It’s very unusual to see this lawsuit happening and read the article below. I’ve talked to medical professionals who have been in operating theatres and while they were not amazed that Dr. Delashaw was running concurrent operations, they were surprised by the number of operations he allegedly oversaw. My sources told me that it is routine procedure for surgeons like Dr. Delashaw to oversee multiple operations, leaving it up to others in the room to open, close, and do the routine procedures during the operation that don’t require the surgeons’ skill and decision making ability. This frees the surgeon to move between theatres and get more done in a day. They were also not surprised that the Dr. was being paid in some way per procedure, which, while the Doctor is claiming in his lawsuit that he was ‘on salary’ it is also routine that almost all hospitals these days do grade surgeons on their ‘numbers’. It is one reason that a noted surgeon in a hospital on the Olympic Peninsula left town, that he was unhappy with being forced to ‘make the numbers.’ This pushes surgeons and other staff to live by the old maxim “if you have a hammer everything looks like a nail.” It does not lead to better healthcare, only more healthcare, sometimes, as the Seattle Times investigation found out, whether it’s the right thing to do or not.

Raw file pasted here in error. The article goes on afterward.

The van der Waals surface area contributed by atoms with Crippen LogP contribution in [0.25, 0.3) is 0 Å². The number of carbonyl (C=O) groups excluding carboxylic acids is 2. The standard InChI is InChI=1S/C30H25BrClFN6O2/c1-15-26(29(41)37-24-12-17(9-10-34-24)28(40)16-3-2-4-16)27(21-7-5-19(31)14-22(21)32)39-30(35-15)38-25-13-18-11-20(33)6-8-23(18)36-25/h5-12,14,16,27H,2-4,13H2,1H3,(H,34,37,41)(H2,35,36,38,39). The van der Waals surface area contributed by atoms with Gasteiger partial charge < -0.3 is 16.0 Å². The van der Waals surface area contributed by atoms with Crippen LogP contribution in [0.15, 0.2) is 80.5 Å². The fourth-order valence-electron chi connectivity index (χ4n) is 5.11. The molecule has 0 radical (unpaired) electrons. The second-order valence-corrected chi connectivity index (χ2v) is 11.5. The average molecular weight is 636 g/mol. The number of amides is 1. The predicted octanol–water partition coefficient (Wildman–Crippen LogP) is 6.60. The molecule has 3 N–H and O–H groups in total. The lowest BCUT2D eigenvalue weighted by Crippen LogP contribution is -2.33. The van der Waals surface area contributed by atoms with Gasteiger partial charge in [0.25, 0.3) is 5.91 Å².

The Seattle Times is being sued for libel over a Pulitzer Prize-nominated series that reported on a local neurosurgeon. The Seattle Times special investigation “Quantity of Care” looked at Swedish Health’s Cherry Hill hospital, which was acquired by Providence Health & Services in 2011.